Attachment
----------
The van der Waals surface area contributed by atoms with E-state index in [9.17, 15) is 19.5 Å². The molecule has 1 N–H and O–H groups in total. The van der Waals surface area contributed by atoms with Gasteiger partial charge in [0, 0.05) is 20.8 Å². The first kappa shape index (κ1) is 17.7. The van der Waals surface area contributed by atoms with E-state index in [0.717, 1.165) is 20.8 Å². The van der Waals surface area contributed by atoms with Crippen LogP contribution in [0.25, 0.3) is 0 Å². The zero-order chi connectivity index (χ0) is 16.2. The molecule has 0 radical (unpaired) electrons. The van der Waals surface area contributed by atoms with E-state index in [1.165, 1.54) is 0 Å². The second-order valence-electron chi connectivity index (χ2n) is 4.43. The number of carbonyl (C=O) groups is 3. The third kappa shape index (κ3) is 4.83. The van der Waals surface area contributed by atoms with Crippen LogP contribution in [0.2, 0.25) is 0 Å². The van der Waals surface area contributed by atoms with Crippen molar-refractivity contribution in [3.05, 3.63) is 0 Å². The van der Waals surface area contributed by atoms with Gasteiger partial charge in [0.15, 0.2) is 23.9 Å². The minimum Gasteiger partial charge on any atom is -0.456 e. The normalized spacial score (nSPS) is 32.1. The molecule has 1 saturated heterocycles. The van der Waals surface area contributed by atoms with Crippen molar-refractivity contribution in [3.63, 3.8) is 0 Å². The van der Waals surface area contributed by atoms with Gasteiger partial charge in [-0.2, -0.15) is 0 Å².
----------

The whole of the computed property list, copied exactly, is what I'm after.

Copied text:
The van der Waals surface area contributed by atoms with E-state index in [9.17, 15) is 19.5 Å². The molecule has 1 N–H and O–H groups in total. The van der Waals surface area contributed by atoms with Gasteiger partial charge in [0, 0.05) is 20.8 Å². The first kappa shape index (κ1) is 17.7. The van der Waals surface area contributed by atoms with E-state index in [0.717, 1.165) is 20.8 Å². The van der Waals surface area contributed by atoms with Crippen LogP contribution in [0.25, 0.3) is 0 Å². The zero-order chi connectivity index (χ0) is 16.2. The molecule has 0 radical (unpaired) electrons. The van der Waals surface area contributed by atoms with E-state index in [1.165, 1.54) is 0 Å². The second-order valence-electron chi connectivity index (χ2n) is 4.43. The number of carbonyl (C=O) groups is 3. The third kappa shape index (κ3) is 4.83. The van der Waals surface area contributed by atoms with Crippen LogP contribution in [0.2, 0.25) is 0 Å². The van der Waals surface area contributed by atoms with Crippen molar-refractivity contribution in [3.05, 3.63) is 0 Å². The van der Waals surface area contributed by atoms with Gasteiger partial charge in [0.15, 0.2) is 23.9 Å². The minimum Gasteiger partial charge on any atom is -0.456 e. The normalized spacial score (nSPS) is 32.1. The molecule has 1 saturated heterocycles. The van der Waals surface area contributed by atoms with Crippen molar-refractivity contribution in [3.63, 3.8) is 0 Å². The van der Waals surface area contributed by atoms with Gasteiger partial charge in [-0.2, -0.15) is 0 Å².